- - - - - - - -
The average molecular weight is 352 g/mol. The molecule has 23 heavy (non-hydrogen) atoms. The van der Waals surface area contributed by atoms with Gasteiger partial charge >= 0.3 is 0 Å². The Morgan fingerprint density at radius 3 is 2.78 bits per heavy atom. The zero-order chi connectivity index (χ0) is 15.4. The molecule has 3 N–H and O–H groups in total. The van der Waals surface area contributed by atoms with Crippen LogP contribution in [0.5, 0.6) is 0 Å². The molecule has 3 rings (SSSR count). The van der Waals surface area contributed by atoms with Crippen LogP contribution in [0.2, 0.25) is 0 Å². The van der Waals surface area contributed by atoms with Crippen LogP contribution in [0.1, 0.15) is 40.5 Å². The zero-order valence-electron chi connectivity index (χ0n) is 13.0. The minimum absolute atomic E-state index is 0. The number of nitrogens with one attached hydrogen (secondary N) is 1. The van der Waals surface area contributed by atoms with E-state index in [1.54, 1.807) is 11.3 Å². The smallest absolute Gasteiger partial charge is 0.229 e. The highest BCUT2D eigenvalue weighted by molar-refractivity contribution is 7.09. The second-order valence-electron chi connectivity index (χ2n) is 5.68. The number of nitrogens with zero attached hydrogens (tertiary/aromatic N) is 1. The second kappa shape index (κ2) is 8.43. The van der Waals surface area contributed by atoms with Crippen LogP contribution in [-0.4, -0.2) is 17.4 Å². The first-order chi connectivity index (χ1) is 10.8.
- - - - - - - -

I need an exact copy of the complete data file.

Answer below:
The average molecular weight is 352 g/mol. The molecule has 23 heavy (non-hydrogen) atoms. The van der Waals surface area contributed by atoms with Gasteiger partial charge >= 0.3 is 0 Å². The Morgan fingerprint density at radius 3 is 2.78 bits per heavy atom. The zero-order chi connectivity index (χ0) is 15.4. The molecule has 3 N–H and O–H groups in total. The van der Waals surface area contributed by atoms with Crippen LogP contribution in [0.5, 0.6) is 0 Å². The molecule has 3 rings (SSSR count). The van der Waals surface area contributed by atoms with Crippen LogP contribution in [0.2, 0.25) is 0 Å². The van der Waals surface area contributed by atoms with Crippen LogP contribution in [0.1, 0.15) is 40.5 Å². The zero-order valence-electron chi connectivity index (χ0n) is 13.0. The minimum absolute atomic E-state index is 0. The number of nitrogens with one attached hydrogen (secondary N) is 1. The van der Waals surface area contributed by atoms with E-state index in [1.54, 1.807) is 11.3 Å². The smallest absolute Gasteiger partial charge is 0.229 e. The highest BCUT2D eigenvalue weighted by molar-refractivity contribution is 7.09. The second-order valence-electron chi connectivity index (χ2n) is 5.68. The number of nitrogens with zero attached hydrogens (tertiary/aromatic N) is 1. The second kappa shape index (κ2) is 8.43. The van der Waals surface area contributed by atoms with Crippen LogP contribution in [-0.4, -0.2) is 17.4 Å². The first-order chi connectivity index (χ1) is 10.8.